He also is a best-selling author

who often breaks

his sentences

into short

little lines,

a way of letting

the rhythms of the syllables

ebb and flow in distinct patterns that effectively give little nudges to his spiritual insights.

Now Mr. Bell is boosting his poetry-prose hybrid to a bigger scale, literally, with Drops Like Stars, a coffee-table book published this week by Zondervan (160 pages, $34.99).

After such memorable earlier efforts as Velvet Elvis and Jesus Wants to Save Christians, Mr. Bell's fourth book is essentially an essay exploring the relationship between suffering and creativity.

It's an easy read that features the author's colorful and original writings along with Scriptures and quotations from a multicultural array of artists, writers, musicians, and creative folks that includes Rick Rubin, Catherine of Aragorn, Brian Eno, the Rev. Timothy Keller, Irving Stone, and Karol Wojtyla (Pope John Paul II).

One of the more amusing items is an application to New York University by Hugh Gallagher that is a marvel of creativity and whimsy in a setting normally reserved for serious, solemn nonfiction. It's an example of people who don't try to "think outside the box," Mr. Bell writes, but ask a completely different question: "There's a box?"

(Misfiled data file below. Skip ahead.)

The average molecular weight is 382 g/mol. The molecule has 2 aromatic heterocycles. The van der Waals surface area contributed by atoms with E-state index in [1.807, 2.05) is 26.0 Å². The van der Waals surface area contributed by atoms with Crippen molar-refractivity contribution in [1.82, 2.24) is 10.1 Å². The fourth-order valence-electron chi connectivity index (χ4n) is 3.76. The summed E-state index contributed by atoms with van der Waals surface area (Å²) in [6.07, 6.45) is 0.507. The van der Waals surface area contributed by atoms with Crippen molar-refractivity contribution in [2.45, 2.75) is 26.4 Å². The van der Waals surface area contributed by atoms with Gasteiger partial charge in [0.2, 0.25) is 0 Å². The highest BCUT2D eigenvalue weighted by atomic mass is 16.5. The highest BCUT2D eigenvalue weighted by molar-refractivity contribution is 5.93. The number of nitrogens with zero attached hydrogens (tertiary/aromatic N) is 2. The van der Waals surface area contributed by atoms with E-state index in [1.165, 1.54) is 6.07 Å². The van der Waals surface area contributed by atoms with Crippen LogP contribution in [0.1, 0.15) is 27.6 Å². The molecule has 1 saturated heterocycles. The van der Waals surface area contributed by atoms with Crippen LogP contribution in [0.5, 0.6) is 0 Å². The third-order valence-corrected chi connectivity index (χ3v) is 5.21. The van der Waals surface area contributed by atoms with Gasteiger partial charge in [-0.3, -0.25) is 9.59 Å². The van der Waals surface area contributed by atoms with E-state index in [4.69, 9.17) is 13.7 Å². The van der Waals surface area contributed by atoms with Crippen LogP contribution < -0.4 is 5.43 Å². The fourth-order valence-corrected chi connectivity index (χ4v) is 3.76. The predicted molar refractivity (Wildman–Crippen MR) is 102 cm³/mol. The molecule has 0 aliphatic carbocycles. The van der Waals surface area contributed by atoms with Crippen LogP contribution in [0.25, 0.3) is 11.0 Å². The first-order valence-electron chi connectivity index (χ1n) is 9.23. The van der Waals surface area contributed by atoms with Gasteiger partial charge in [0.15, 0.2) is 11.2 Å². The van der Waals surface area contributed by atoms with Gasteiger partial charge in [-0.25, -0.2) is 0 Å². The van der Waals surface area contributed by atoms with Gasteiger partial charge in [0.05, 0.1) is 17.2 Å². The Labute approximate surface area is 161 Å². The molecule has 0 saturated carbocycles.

Drops Like Stars is an inspiring, challenging, and wonderfully illustrated book that keeps percolating in your mind and spirit long after the last page is turned.

If you want to hear more from Mr. Bell, the author/pastor is taking his show on the road, giving lectures in theaters on what he's calling the "Smitten with the Mitten" Tour. More information on the book, the author, tour, and his church is available online at robbell.com and marshill.org.

You'd think someone who's about to turn 80 would be winding down instead of starting off on a new adventure.

Not so for Clarence Fountain, one of the founding members of the legendary gospel vocal group the Blind Boys of Alabama.